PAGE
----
Land Cover in a Managed Forest Ecosystem: Mexican Shade Coffee
AbstractManaged forest ecosystems—agroforestry systems in which crops such as coffee and bananas are planted side-by-side with woody perennials—are being touted as a means of safeguarding forests along with the ecological services they provide. Yet we know little about the determinants of land cover in such systems, information needed to design effective forest conservation policies. This paper presents a firstever spatial regression analysis of land cover in a managed forest ecosystem—a shade coffee region of coastal Mexico. Using high-resolution land cover data derived from aerial photographs, along with data on the institutional, geophysical, socioeconomic, and agronomic characteristics of the study area, we find that plots in close proximity to urban centers are less likely to be cleared, all other things equal. This finding contrasts sharply with the literature on natural forests. In addition, we find that membership in coffee marketing cooperatives, farm size, and certain soil types are associated with forest cover, while common property, proximity to small town centers, and the prevalence of indigenous peoples are associated with forest clearing.
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Bibliographic InfoPaper provided by Resources For the Future in its series Discussion Papers with number dp-03-60.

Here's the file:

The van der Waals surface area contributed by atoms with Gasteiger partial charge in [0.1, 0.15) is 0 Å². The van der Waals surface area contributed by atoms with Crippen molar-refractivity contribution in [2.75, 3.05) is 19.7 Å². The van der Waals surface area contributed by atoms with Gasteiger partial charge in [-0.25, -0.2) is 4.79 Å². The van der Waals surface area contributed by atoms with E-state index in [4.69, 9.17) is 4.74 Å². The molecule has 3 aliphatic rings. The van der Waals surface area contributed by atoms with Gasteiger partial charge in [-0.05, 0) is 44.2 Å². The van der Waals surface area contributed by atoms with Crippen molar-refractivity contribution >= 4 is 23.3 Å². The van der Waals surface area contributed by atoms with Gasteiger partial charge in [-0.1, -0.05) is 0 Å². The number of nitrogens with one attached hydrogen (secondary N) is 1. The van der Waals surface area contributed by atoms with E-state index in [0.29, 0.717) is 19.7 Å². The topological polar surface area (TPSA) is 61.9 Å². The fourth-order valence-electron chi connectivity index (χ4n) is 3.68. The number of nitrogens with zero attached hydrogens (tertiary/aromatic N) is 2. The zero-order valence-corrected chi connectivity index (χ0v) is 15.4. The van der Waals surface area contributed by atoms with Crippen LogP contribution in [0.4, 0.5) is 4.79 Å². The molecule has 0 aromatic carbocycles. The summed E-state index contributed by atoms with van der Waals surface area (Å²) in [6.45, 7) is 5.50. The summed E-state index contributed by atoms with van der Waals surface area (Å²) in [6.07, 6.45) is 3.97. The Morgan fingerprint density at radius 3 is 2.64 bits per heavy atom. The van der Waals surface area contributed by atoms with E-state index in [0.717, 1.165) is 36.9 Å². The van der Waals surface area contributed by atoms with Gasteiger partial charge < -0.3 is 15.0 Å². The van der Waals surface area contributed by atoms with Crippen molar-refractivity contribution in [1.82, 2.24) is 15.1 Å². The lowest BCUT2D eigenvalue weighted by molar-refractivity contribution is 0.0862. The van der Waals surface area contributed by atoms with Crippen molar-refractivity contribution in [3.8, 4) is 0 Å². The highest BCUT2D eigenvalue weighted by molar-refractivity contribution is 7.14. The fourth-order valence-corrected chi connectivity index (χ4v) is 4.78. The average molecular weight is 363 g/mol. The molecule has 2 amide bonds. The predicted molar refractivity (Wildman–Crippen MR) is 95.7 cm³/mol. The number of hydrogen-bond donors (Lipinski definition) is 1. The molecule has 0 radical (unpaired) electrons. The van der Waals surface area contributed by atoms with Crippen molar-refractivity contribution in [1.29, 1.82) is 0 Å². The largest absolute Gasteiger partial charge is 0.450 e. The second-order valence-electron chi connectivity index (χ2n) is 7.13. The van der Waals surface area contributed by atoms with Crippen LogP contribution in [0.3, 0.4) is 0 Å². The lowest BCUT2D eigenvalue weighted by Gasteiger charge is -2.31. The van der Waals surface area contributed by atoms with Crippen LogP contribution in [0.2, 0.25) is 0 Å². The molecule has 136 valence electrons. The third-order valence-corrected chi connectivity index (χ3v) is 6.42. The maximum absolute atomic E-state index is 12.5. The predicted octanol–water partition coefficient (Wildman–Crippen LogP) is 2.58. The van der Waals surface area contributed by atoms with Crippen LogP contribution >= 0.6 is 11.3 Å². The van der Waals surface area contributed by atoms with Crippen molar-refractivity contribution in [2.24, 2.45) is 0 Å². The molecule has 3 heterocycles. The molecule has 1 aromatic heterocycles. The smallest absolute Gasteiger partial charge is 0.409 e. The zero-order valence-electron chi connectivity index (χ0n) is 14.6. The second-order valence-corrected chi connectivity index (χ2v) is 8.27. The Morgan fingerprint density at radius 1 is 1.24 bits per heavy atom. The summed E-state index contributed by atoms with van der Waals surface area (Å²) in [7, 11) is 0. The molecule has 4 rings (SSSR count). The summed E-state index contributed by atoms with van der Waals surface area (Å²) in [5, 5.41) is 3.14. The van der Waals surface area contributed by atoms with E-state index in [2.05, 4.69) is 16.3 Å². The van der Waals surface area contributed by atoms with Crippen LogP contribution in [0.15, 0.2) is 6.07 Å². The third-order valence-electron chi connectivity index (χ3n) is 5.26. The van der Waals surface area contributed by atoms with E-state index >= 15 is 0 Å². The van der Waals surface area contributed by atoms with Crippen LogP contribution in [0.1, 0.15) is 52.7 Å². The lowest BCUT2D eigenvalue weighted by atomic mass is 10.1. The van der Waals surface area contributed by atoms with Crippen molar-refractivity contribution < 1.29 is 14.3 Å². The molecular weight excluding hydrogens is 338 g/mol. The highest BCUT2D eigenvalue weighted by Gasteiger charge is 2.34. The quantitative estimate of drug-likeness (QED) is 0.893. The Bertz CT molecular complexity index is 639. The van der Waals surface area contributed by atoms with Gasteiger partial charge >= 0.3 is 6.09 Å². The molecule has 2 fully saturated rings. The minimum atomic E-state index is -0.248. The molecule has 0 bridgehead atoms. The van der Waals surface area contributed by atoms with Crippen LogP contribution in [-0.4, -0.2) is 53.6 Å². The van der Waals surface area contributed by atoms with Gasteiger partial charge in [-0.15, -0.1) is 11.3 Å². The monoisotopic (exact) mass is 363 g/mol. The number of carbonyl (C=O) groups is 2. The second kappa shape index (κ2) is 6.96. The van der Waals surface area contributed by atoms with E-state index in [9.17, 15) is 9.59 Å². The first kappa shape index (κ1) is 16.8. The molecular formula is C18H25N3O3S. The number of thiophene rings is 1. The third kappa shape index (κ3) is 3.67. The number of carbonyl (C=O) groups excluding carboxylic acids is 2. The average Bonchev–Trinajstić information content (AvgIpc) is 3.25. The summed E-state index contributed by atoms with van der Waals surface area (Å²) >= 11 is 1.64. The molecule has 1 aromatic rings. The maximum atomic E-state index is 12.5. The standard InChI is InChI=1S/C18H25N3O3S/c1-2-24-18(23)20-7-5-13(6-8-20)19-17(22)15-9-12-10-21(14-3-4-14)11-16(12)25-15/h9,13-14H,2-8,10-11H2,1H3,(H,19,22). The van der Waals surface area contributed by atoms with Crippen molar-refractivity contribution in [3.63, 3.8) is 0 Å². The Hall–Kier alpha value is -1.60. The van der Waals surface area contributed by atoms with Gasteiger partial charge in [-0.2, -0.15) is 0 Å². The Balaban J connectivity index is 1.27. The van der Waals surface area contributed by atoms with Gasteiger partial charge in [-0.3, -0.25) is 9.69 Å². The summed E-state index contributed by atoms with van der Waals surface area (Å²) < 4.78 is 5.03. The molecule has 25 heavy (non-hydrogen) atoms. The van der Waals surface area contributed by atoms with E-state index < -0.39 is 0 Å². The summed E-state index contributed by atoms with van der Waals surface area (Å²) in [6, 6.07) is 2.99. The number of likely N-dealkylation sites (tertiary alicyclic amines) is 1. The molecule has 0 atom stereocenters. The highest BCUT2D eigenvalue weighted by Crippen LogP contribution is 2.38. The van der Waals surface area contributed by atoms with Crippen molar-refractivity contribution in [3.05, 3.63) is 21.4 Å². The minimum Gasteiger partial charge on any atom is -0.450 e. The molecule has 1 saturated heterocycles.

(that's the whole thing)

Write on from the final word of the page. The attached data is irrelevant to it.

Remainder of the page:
Date of creation: 20 Nov 2003
Date of revision:
deforestation; managed forest ecosystem; agroforestry; shade-grown coffee; Mexico; spatial econometrics; land cover.;
Other versions of this item:
- Allen Blackman & Heidi J. Albers & Beatriz �valos-Sartorio & Lisa Crooks Murphy, 2008. "Land Cover in a Managed Forest Ecosystem: Mexican Shade Coffee," American Journal of Agricultural Economics, Agricultural and Applied Economics Association, vol. 90(1), pages 216-231.
- Blackman, Allen & Albers, Heidi J. & Ávalos Sartorio, Beatriz & Crooks, Lisa, 2007. "Land Cover in a Managed Forest Ecosystem: Mexican Shade Coffee," Discussion Papers dp-07-30, Resources For the Future.
- O13 - Economic Development, Technological Change, and Growth - - Economic Development - - - Agriculture; Natural Resources; Environment; Other Primary Products
- Q15 - Agricultural and Natural Resource Economics; Environmental and Ecological Economics - - Agriculture - - - Land Ownership and Tenure; Land Reform; Land Use; Irrigation; Agriculture and Environment
- Q23 - Agricultural and Natural Resource Economics; Environmental and Ecological Economics - - Renewable Resources and Conservation - - - Forestry
This paper has been announced in the following NEP Reports:
- NEP-AGR-2006-01-24 (Agricultural Economics)
- NEP-ALL-2006-01-24 (All new papers)
- NEP-ENV-2006-01-24 (Environmental Economics)
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